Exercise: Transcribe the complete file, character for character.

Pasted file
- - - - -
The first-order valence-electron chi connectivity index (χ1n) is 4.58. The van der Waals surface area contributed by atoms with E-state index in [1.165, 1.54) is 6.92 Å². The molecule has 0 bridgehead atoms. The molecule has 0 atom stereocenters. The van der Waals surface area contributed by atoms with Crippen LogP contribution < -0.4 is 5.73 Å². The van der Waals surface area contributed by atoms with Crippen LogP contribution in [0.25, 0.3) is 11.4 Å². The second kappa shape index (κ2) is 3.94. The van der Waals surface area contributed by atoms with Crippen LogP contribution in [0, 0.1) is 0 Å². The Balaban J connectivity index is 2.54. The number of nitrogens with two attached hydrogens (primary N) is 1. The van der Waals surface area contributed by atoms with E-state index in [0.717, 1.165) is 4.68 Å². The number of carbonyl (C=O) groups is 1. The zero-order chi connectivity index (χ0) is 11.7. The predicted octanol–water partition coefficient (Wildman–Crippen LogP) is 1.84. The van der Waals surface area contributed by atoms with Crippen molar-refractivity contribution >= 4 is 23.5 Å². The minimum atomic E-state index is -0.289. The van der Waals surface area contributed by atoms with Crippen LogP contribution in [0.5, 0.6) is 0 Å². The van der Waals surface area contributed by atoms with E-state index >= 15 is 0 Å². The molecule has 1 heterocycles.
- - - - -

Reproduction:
The first-order valence-electron chi connectivity index (χ1n) is 4.58. The van der Waals surface area contributed by atoms with E-state index in [1.165, 1.54) is 6.92 Å². The molecule has 0 bridgehead atoms. The molecule has 0 atom stereocenters. The van der Waals surface area contributed by atoms with Crippen LogP contribution < -0.4 is 5.73 Å². The van der Waals surface area contributed by atoms with Crippen LogP contribution in [0.25, 0.3) is 11.4 Å². The second kappa shape index (κ2) is 3.94. The van der Waals surface area contributed by atoms with Crippen LogP contribution in [0, 0.1) is 0 Å². The Balaban J connectivity index is 2.54. The number of nitrogens with two attached hydrogens (primary N) is 1. The van der Waals surface area contributed by atoms with E-state index in [0.717, 1.165) is 4.68 Å². The number of carbonyl (C=O) groups is 1. The zero-order chi connectivity index (χ0) is 11.7. The predicted octanol–water partition coefficient (Wildman–Crippen LogP) is 1.84. The van der Waals surface area contributed by atoms with Crippen molar-refractivity contribution >= 4 is 23.5 Å². The minimum atomic E-state index is -0.289. The van der Waals surface area contributed by atoms with Crippen LogP contribution in [0.5, 0.6) is 0 Å². The van der Waals surface area contributed by atoms with E-state index >= 15 is 0 Å². The molecule has 1 heterocycles.